So I mount the F650 GS which as different to my bike as you can imagine. It’s had the front indicators removed (I should imagine to prevent breaks) but retains a speedo and rev counter. It’s painfully light, 179kg dry compared to the busa’s 260kg wet mass but sturdy, and not too high, I can flat foot it: the F650GS seems like the ideal bike for the job.
Having got to the park (sited on the Brecon Hills), we split into two groups and do the first stage in the off-road training: picking the bike up once it’s gone down. At that point, the understanding that there’s a good chance you’re not going to be able to keep the bike on its wheels hits home.
The bikes are laid down and everyone has a go at picking everything up. There’s real technique here not strength, a quick show is http://www.youtube.com/watch?v=Bsdzdm35lbI but http://www.youtube.com/watch?v=pPjYweKeiLk is really comprehensive. When you’re off-roading there isn’t necessarily anyone to help!
We were taught a slightly different technique and I have to say the worst bit is dropping the bike. I did the F650 then got the opportunity to do one of the R1200GS. It’s not easy but the technique means there’s no strain or risk of injury.
After a quick break and water is really is king here we progressed to slow riding. Much like SAM’s dexterity course but on gravel and dirt: cones, cornering: doing everything on your feet rather than your bum. We began moving up through the gears too. Braking practice was weird: getting the back to slip out then releasing the pedal to get the bike back in line, front only braking, all working up to an emergency brake.
The great thing about this approach is a complete understanding of the bike and how it behaves. We had lunch (really welcome by this time) and some tighter turns and then off round the track to learn about balance. Through the advanced training we understand how the bike turns: off-roading takes this to a new level. Very little riding is done sitting down but on the middle part of your foot allowing turns to be initiated quickly and with whole body control. The bikes are well balanced to aid this and allow gear changes and braking to happen with little effort. On the dirt, I didn’t manage to get above third, but there really wasn’t any need.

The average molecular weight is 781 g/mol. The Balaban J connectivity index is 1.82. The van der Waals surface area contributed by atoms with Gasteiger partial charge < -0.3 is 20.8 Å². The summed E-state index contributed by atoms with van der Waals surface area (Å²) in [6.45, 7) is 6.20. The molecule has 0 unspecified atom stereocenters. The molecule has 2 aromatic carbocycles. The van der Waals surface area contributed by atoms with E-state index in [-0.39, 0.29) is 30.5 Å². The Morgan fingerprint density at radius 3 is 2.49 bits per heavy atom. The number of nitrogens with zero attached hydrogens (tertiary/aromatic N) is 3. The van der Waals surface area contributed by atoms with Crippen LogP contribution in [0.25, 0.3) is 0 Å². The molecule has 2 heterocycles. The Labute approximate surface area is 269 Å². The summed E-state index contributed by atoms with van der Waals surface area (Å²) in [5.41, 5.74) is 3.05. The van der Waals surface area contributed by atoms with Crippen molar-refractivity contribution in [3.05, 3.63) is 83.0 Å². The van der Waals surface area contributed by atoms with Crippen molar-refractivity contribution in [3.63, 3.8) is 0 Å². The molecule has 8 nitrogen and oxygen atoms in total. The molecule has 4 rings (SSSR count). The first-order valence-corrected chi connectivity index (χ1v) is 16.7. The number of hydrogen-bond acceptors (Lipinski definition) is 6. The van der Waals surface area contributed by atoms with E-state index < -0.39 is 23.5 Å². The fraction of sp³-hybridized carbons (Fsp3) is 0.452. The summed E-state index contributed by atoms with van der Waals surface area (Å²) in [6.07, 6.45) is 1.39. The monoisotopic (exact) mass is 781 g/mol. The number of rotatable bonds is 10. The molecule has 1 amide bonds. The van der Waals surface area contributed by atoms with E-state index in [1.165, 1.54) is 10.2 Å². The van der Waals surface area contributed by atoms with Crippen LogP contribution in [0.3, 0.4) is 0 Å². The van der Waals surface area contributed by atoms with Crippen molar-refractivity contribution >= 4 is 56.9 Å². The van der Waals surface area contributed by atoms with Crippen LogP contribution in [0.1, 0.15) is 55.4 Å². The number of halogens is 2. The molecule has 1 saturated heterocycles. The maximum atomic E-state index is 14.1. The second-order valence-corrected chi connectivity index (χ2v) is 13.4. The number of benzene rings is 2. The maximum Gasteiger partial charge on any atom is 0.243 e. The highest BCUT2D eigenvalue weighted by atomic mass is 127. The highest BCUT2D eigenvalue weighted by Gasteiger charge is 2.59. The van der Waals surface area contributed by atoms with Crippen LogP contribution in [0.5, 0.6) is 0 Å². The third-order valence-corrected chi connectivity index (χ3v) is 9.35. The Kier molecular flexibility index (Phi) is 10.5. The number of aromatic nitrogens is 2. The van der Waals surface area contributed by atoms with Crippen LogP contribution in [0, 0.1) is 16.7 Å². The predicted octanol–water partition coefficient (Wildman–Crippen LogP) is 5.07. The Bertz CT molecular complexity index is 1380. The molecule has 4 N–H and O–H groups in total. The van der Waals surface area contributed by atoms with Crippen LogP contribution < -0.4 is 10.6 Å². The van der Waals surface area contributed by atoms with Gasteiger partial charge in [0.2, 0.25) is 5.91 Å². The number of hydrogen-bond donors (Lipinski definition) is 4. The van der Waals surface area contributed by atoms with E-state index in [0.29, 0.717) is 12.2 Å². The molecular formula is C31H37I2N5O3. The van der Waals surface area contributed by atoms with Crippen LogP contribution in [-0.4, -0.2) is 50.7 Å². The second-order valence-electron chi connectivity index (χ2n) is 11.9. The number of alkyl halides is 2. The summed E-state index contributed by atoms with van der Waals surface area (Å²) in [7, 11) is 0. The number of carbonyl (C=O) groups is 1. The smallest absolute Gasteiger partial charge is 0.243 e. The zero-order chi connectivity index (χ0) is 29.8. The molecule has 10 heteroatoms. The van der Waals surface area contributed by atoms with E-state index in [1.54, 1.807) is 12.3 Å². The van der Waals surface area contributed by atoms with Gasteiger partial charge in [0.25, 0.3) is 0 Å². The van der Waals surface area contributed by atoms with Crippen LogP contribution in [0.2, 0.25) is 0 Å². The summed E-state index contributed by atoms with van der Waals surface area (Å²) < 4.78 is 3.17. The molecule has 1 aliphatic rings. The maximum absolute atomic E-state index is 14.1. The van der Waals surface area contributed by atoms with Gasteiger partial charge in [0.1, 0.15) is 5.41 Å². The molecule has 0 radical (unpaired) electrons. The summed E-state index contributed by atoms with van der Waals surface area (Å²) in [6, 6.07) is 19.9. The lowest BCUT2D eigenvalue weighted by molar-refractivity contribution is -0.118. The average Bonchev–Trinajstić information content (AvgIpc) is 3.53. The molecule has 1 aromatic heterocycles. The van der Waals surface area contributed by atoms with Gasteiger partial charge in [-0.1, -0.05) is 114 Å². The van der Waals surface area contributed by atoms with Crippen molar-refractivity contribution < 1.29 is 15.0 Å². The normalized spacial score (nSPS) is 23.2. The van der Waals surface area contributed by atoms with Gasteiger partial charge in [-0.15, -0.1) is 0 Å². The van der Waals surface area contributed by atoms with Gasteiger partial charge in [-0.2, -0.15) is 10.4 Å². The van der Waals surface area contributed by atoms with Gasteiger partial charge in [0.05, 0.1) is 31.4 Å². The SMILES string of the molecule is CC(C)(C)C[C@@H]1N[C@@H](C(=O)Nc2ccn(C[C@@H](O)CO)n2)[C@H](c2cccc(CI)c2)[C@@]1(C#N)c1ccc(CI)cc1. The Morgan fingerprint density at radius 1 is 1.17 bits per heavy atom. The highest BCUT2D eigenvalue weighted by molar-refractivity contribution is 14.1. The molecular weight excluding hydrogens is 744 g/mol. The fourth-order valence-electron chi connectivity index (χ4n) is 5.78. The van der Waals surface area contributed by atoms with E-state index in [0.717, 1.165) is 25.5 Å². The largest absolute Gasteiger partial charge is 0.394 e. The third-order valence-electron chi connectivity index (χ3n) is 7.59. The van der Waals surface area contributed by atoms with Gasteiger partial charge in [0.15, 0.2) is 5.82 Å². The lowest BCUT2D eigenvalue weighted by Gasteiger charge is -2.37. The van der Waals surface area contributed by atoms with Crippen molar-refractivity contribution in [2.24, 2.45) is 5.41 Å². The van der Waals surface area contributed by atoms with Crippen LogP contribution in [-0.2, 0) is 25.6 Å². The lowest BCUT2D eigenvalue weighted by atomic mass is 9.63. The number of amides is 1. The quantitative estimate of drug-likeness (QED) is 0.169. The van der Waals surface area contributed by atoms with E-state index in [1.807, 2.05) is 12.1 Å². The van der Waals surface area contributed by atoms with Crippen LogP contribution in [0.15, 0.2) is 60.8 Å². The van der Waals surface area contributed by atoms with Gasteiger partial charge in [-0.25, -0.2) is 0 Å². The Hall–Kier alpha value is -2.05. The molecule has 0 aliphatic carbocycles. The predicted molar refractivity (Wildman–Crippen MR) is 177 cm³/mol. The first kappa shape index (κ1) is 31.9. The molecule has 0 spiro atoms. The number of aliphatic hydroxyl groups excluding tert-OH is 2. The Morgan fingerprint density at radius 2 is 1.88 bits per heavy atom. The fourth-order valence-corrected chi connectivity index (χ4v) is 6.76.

Having got the hang of the track, we hit the slopes. Getting down dirt tracks on the bike is not limited to the flat and understanding the options open to you really helps you make progress.
We were shown how engine breaking can help control speed down a slope then built that into breaking control while going down the same slope. Not being a fan of steep slopes this wasn’t my favourite exercise, but is really useful to know on the road, as anyone who went to the Yorkshire Dales last year will appreciate.
We then did some more trails riding and a stream crossing. My bottle went for the stream crossing and I went a slightly different route, but most people did manage it on both wheels. We then left the park and headed back to the business park. Next rendezvous was at the Abercraf Inn and the inclusive team meal. The group was 18 in number, plus the instructors and varied from riders who had done the course many times to newbies like me. Almost all had had their road licenses more than 3 years and the age range was from 30 to 65, a couple of born again bikers, and some very serious off-roaders from the midlands. One rider with a GS thought he had the longest journey back with a ride to Hackney, East London.